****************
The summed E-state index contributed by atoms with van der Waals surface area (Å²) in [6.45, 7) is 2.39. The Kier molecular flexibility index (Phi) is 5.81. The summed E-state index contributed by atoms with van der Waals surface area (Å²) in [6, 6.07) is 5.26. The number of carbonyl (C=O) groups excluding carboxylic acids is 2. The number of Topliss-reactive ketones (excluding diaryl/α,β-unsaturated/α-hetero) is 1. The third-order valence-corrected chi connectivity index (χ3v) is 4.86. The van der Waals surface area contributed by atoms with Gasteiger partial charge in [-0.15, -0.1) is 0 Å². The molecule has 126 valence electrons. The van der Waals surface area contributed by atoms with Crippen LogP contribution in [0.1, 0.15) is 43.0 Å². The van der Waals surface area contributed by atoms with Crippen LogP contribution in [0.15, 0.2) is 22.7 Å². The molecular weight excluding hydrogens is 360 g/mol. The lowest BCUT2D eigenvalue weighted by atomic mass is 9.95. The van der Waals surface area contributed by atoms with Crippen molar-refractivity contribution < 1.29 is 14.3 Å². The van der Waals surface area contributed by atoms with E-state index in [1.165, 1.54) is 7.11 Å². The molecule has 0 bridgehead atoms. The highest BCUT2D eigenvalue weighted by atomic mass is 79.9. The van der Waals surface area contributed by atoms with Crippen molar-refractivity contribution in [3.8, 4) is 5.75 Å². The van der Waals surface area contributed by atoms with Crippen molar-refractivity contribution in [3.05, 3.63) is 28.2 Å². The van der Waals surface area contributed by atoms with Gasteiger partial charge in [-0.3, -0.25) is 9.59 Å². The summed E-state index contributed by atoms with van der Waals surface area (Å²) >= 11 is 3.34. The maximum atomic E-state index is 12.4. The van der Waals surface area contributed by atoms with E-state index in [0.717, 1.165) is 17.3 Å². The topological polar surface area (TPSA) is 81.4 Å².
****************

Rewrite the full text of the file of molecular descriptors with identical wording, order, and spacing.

The summed E-state index contributed by atoms with van der Waals surface area (Å²) in [6.45, 7) is 2.39. The Kier molecular flexibility index (Phi) is 5.81. The summed E-state index contributed by atoms with van der Waals surface area (Å²) in [6, 6.07) is 5.26. The number of carbonyl (C=O) groups excluding carboxylic acids is 2. The number of Topliss-reactive ketones (excluding diaryl/α,β-unsaturated/α-hetero) is 1. The third-order valence-corrected chi connectivity index (χ3v) is 4.86. The van der Waals surface area contributed by atoms with Gasteiger partial charge in [-0.15, -0.1) is 0 Å². The molecule has 126 valence electrons. The van der Waals surface area contributed by atoms with Crippen LogP contribution in [0.1, 0.15) is 43.0 Å². The van der Waals surface area contributed by atoms with Crippen LogP contribution in [0.15, 0.2) is 22.7 Å². The molecular weight excluding hydrogens is 360 g/mol. The lowest BCUT2D eigenvalue weighted by atomic mass is 9.95. The van der Waals surface area contributed by atoms with Crippen molar-refractivity contribution < 1.29 is 14.3 Å². The van der Waals surface area contributed by atoms with E-state index in [1.165, 1.54) is 7.11 Å². The molecule has 0 bridgehead atoms. The highest BCUT2D eigenvalue weighted by atomic mass is 79.9. The van der Waals surface area contributed by atoms with Crippen molar-refractivity contribution in [3.8, 4) is 5.75 Å². The van der Waals surface area contributed by atoms with Crippen molar-refractivity contribution in [3.05, 3.63) is 28.2 Å². The van der Waals surface area contributed by atoms with Gasteiger partial charge in [-0.3, -0.25) is 9.59 Å². The summed E-state index contributed by atoms with van der Waals surface area (Å²) >= 11 is 3.34. The maximum atomic E-state index is 12.4. The van der Waals surface area contributed by atoms with E-state index in [0.717, 1.165) is 17.3 Å². The topological polar surface area (TPSA) is 81.4 Å².